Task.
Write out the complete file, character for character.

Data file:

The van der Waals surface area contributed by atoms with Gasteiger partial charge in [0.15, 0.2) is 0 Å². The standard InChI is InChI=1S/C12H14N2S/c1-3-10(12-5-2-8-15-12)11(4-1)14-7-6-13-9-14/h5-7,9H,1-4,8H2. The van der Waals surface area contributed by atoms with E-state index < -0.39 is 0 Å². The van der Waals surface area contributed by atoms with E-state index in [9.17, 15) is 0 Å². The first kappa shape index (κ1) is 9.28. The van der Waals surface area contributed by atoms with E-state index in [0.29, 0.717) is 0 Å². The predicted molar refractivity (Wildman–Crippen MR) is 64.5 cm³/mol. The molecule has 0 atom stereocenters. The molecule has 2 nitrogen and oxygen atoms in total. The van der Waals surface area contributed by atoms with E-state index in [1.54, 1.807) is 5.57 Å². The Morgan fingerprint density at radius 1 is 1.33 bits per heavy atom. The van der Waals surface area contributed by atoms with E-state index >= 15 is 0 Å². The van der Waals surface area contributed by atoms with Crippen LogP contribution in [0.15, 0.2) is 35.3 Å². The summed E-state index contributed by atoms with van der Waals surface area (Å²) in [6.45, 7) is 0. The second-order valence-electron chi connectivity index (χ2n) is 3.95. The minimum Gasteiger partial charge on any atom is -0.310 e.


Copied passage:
The van der Waals surface area contributed by atoms with Gasteiger partial charge in [0.15, 0.2) is 0 Å². The standard InChI is InChI=1S/C12H14N2S/c1-3-10(12-5-2-8-15-12)11(4-1)14-7-6-13-9-14/h5-7,9H,1-4,8H2. The van der Waals surface area contributed by atoms with E-state index < -0.39 is 0 Å². The van der Waals surface area contributed by atoms with E-state index in [9.17, 15) is 0 Å². The first kappa shape index (κ1) is 9.28. The van der Waals surface area contributed by atoms with E-state index in [0.29, 0.717) is 0 Å². The predicted molar refractivity (Wildman–Crippen MR) is 64.5 cm³/mol. The molecule has 0 atom stereocenters. The molecule has 2 nitrogen and oxygen atoms in total. The van der Waals surface area contributed by atoms with E-state index in [1.54, 1.807) is 5.57 Å². The Morgan fingerprint density at radius 1 is 1.33 bits per heavy atom. The van der Waals surface area contributed by atoms with E-state index >= 15 is 0 Å². The van der Waals surface area contributed by atoms with Crippen LogP contribution in [0.15, 0.2) is 35.3 Å². The summed E-state index contributed by atoms with van der Waals surface area (Å²) in [6.45, 7) is 0. The second-order valence-electron chi connectivity index (χ2n) is 3.95. The minimum Gasteiger partial charge on any atom is -0.310 e.